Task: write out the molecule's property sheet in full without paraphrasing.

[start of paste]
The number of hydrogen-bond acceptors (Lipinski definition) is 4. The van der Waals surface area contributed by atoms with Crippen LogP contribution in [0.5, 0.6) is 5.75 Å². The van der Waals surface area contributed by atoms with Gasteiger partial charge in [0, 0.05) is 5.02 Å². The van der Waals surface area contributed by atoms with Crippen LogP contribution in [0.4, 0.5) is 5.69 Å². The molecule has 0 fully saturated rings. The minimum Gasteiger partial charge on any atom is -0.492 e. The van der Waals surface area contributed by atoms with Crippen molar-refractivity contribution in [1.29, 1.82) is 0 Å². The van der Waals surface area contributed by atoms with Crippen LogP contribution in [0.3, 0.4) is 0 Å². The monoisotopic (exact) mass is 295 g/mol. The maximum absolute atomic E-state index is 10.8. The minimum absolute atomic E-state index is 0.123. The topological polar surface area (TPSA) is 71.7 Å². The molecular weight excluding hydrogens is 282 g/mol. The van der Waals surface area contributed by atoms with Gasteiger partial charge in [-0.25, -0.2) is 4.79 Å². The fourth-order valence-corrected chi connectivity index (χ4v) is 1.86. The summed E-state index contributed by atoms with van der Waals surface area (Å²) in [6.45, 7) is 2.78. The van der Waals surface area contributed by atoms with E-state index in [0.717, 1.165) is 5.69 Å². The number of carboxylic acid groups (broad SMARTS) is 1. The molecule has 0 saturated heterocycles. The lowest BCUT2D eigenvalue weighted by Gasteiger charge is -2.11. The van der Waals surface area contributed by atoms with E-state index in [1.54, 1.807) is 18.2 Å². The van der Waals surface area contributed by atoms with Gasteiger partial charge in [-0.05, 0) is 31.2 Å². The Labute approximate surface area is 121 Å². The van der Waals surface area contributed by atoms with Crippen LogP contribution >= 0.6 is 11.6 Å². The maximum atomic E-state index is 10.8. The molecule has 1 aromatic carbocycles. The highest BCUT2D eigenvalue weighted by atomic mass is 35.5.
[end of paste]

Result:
The number of hydrogen-bond acceptors (Lipinski definition) is 4. The van der Waals surface area contributed by atoms with Crippen LogP contribution in [0.5, 0.6) is 5.75 Å². The van der Waals surface area contributed by atoms with Gasteiger partial charge in [0, 0.05) is 5.02 Å². The van der Waals surface area contributed by atoms with Crippen LogP contribution in [0.4, 0.5) is 5.69 Å². The molecule has 0 fully saturated rings. The minimum Gasteiger partial charge on any atom is -0.492 e. The van der Waals surface area contributed by atoms with Crippen molar-refractivity contribution in [1.29, 1.82) is 0 Å². The van der Waals surface area contributed by atoms with Crippen LogP contribution in [0.3, 0.4) is 0 Å². The monoisotopic (exact) mass is 295 g/mol. The maximum absolute atomic E-state index is 10.8. The minimum absolute atomic E-state index is 0.123. The topological polar surface area (TPSA) is 71.7 Å². The molecular weight excluding hydrogens is 282 g/mol. The van der Waals surface area contributed by atoms with Gasteiger partial charge in [-0.25, -0.2) is 4.79 Å². The fourth-order valence-corrected chi connectivity index (χ4v) is 1.86. The summed E-state index contributed by atoms with van der Waals surface area (Å²) in [6.45, 7) is 2.78. The van der Waals surface area contributed by atoms with E-state index in [0.717, 1.165) is 5.69 Å². The number of carboxylic acid groups (broad SMARTS) is 1. The molecule has 0 saturated heterocycles. The lowest BCUT2D eigenvalue weighted by Gasteiger charge is -2.11. The van der Waals surface area contributed by atoms with E-state index in [1.54, 1.807) is 18.2 Å². The van der Waals surface area contributed by atoms with Gasteiger partial charge in [-0.05, 0) is 31.2 Å². The Labute approximate surface area is 121 Å². The van der Waals surface area contributed by atoms with Crippen LogP contribution >= 0.6 is 11.6 Å². The maximum atomic E-state index is 10.8. The molecule has 1 aromatic carbocycles. The highest BCUT2D eigenvalue weighted by atomic mass is 35.5.